You’ll notice there are also configs for CORS support, which tomcat could support on its own with the CORS filter, and support for path-style parameters, which tomcat supports with the URLRewrite filter.

Edit the values for your environment and drop it into /path/to/httpd/conf.d and restart apache.

Remember depending on the httpd version, config, etc. the env vars may be ignored during startup. You may need to replace them with absolute values. You also might need to build and install mod_jk.

# copy yada.httpd.conf to deployment directory
cd /apps/yada/web/conf.d
cp ~/YADA-Quickstart-<version>/src/main/resources/dev/yada.httpd.conf .

# Edit yada.httpd.conf for your environment.
# Look for 'SET THIS' comments, in particular.  
# In some apache instances, 'SetEnv' directives are honored during 
# configuration time. In others they are not. In some instances, 
# variables are ignored only for certain settings.  See the 
# comments in the file to figure out what needs setting, and check
# your apache error_log as well. Also, apache might not startup if 
# the path to DocumentRoot doesn't exist yet.
vi /apps/yada/web/conf.d/yada.httpd.conf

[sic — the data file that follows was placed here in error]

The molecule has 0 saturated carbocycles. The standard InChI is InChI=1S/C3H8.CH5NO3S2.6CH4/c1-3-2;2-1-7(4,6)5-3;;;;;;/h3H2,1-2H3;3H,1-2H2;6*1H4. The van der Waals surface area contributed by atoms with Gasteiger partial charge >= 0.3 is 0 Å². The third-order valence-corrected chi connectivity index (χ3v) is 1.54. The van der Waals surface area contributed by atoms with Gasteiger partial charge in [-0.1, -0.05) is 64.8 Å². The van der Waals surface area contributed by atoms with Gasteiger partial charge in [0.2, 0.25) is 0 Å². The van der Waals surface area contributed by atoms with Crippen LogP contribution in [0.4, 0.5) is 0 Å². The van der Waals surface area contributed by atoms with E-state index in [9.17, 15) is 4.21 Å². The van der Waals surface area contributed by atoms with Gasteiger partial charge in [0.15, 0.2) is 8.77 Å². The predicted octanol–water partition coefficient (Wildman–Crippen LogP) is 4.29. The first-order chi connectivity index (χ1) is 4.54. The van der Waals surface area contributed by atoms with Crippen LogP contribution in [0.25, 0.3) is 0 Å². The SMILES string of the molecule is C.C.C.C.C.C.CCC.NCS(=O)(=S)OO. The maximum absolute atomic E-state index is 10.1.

Configuring Tomcat


psi-probe is a great Tomcat manager. YADA’s script supports it–by default, in fact. It is not required for YADA warfile deployment.

Get psi-probe at and follow the directions there. psi-probe requires modifications to tomcat-users.xml. This file can be found in the YADA-Quickstart github repo at src/main/resources/dev

Assuming you’ve got maven installed and working, here are some commands for getting psi-probe working on an Amazon EC2 instance:

# install git
yum install git

# clone the psi-probe repo
git clone

# run the maven package goal
cd psi-probe
mvn package

# copy the war artifact to the webapps dir
cp psi-probe/web/target/probe.war /apps/yada/tomcat/webapps
<?xml version="1.0" encoding="UTF-8"?>
  Licensed to the Apache Software Foundation (ASF) under one or more
  contributor license agreements.  See the NOTICE file distributed with